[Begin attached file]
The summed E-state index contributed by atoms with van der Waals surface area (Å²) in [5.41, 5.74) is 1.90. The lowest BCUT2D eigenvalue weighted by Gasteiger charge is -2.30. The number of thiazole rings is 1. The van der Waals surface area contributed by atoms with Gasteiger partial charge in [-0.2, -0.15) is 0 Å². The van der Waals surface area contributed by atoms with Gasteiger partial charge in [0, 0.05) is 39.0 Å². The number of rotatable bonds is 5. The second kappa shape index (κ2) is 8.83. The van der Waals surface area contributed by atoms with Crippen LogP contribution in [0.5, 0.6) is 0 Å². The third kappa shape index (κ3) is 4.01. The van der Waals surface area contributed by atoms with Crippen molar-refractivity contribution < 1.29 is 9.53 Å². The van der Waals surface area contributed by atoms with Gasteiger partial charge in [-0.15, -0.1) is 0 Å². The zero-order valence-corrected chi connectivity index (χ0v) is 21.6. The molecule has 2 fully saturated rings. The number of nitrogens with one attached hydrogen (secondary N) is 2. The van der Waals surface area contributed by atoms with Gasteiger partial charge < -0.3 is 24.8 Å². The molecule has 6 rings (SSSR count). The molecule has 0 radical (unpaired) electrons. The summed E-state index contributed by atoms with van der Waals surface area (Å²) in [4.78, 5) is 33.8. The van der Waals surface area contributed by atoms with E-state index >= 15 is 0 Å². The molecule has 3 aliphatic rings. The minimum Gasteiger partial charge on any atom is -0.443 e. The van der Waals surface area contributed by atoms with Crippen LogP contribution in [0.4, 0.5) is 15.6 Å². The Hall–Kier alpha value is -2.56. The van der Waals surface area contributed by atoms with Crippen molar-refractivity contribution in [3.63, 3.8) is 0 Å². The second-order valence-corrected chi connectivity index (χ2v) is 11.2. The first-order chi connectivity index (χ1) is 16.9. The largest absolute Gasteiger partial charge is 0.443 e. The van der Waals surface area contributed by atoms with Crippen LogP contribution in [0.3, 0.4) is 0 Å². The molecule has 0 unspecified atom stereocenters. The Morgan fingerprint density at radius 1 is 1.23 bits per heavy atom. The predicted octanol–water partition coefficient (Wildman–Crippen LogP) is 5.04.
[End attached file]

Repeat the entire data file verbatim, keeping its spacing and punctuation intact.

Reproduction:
The summed E-state index contributed by atoms with van der Waals surface area (Å²) in [5.41, 5.74) is 1.90. The lowest BCUT2D eigenvalue weighted by Gasteiger charge is -2.30. The number of thiazole rings is 1. The van der Waals surface area contributed by atoms with Gasteiger partial charge in [-0.2, -0.15) is 0 Å². The van der Waals surface area contributed by atoms with Gasteiger partial charge in [0, 0.05) is 39.0 Å². The number of rotatable bonds is 5. The second kappa shape index (κ2) is 8.83. The van der Waals surface area contributed by atoms with Crippen LogP contribution in [0.5, 0.6) is 0 Å². The third kappa shape index (κ3) is 4.01. The van der Waals surface area contributed by atoms with Crippen molar-refractivity contribution < 1.29 is 9.53 Å². The van der Waals surface area contributed by atoms with Gasteiger partial charge in [-0.15, -0.1) is 0 Å². The zero-order valence-corrected chi connectivity index (χ0v) is 21.6. The molecule has 2 fully saturated rings. The number of nitrogens with one attached hydrogen (secondary N) is 2. The van der Waals surface area contributed by atoms with Gasteiger partial charge < -0.3 is 24.8 Å². The molecule has 6 rings (SSSR count). The molecule has 0 radical (unpaired) electrons. The summed E-state index contributed by atoms with van der Waals surface area (Å²) in [4.78, 5) is 33.8. The van der Waals surface area contributed by atoms with E-state index >= 15 is 0 Å². The molecule has 3 aliphatic rings. The minimum Gasteiger partial charge on any atom is -0.443 e. The van der Waals surface area contributed by atoms with Crippen LogP contribution in [0.4, 0.5) is 15.6 Å². The Hall–Kier alpha value is -2.56. The van der Waals surface area contributed by atoms with Crippen molar-refractivity contribution in [3.63, 3.8) is 0 Å². The second-order valence-corrected chi connectivity index (χ2v) is 11.2. The first-order chi connectivity index (χ1) is 16.9. The largest absolute Gasteiger partial charge is 0.443 e. The van der Waals surface area contributed by atoms with Crippen LogP contribution in [0.3, 0.4) is 0 Å². The molecule has 0 unspecified atom stereocenters. The Morgan fingerprint density at radius 1 is 1.23 bits per heavy atom. The predicted octanol–water partition coefficient (Wildman–Crippen LogP) is 5.04.